November 11 through 17 is International Orangutan Caring Week (OCW). OCW’s mission is to build a "critical mass of concerned voices" each November to focus attention on the species through individual efforts. Rainforests and related ecosystems provide important services from climate moderation, to water quality and erosion control, to storehouses of genetic, species and ecological biodiversity. Rainforests need to be sustainably managed to maintain these services. OCW wants to inform citizens in communities across the world of this connection and continue to enlighten local people in areas near orangutan habitats.
During this year’s Orangutan Caring Week, the OKC Zoo is profiling the Sumatran orangutans who make their home at the Great EscApe habitat: Negara, Elok and Toba. Meet Elok:
Elok is an 18-year-old male Sumatran orangutan who arrived at the OKC Zoo in 2008 from the Houston Zoo. His transfer was a Species Survival Plan (SSP) breeding recommendation from the Association of Zoos and Aquariums (AZA).
Caretakers say Elok is remarkably intelligent and uses his smarts for both good and (occasionally) trouble. He loves puzzles, playing enriching games on his iPad and taking things apart. When staff constructed a new enrichment feeder using a large barrel with a crate mounted inside with bolts and washers, they arrived the next day to find the unit completely disassembled and Elok holding the bolts and washers.
After months of behavioral training, Elok became the first ape at the Zoo to participate in voluntary blood draws. This is an important tool veterinary staff use to monitor his health. Plus, he enjoys the special attention and treats involved with the training.
Elok's favorite foods include spinach, grapes and durian fruit. Durian fruit is grown in the same areas native to orangutans and is an extra special treat.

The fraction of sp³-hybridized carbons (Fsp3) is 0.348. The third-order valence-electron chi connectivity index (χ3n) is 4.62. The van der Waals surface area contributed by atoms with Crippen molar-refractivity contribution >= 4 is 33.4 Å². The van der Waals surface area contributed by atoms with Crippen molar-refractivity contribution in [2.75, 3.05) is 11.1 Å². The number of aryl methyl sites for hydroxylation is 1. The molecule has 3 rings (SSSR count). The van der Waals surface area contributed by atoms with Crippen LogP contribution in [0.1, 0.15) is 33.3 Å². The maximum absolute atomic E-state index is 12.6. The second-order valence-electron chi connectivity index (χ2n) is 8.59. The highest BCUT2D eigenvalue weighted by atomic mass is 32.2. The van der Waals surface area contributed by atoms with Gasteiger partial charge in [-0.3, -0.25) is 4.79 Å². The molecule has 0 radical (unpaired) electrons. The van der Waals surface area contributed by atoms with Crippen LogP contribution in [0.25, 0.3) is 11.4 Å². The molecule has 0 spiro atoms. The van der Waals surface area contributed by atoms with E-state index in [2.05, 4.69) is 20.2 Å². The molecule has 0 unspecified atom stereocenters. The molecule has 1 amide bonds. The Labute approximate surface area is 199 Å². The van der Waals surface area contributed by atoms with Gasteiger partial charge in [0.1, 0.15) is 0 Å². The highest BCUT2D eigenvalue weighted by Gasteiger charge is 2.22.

Zoo guests are likely to find Elok in the Great EscApe habitat dayroom in his favorite hammock or sitting at the window interacting with visitors, especially kids.
Sumatran orangutans are considered critically endangered in the wild. Globally, 60 percent of primate species are now threatened with extinction and 75 percent have declining populations. This condition exists due extensive habitat loss, increased bushmeat hunting and illegal trade. The Zoo is playing an increasingly critical role in saving wildlife, including orangutans. In 2016, the Zoo partnered with Rainforest Trust to buy and protect over 200,000 acres of forest in Sumatra, which provides habitat for orangutans and is the only reintroduction site for orangutans in the area.
If you are interested in helping wild orangutans, you can do so by becoming a ZOOfriends member. Membership dollars are used to fund the Zoo’s major conservation efforts. Also, at any gift shop or food stand, you can ask to “Round Up for Conservation” which simply rounds up your total amount to the nearest dollar. Since 2011, Round Up for Conservation program generated more than $350,000, a portion of which helped fund the purchase of the rainforest acreage in central Sumatra. Your “small” amount of change is combined into a conservation fund that helps the Zoo donate to different causes around the world.Another way to help orangutans is to download Cheyenne Mountain Zoo's Palm Oil Shopping Guide mobile application, available for Android and iPhone users. This mobile app helps individuals at the grocery store to make orangutan-friendly choices by purchasing products made from sustainable palm oil with the scan of a bar code!
By: Pace Frank, Great EscApe animal caretaker
Photos by: Andrea Johnson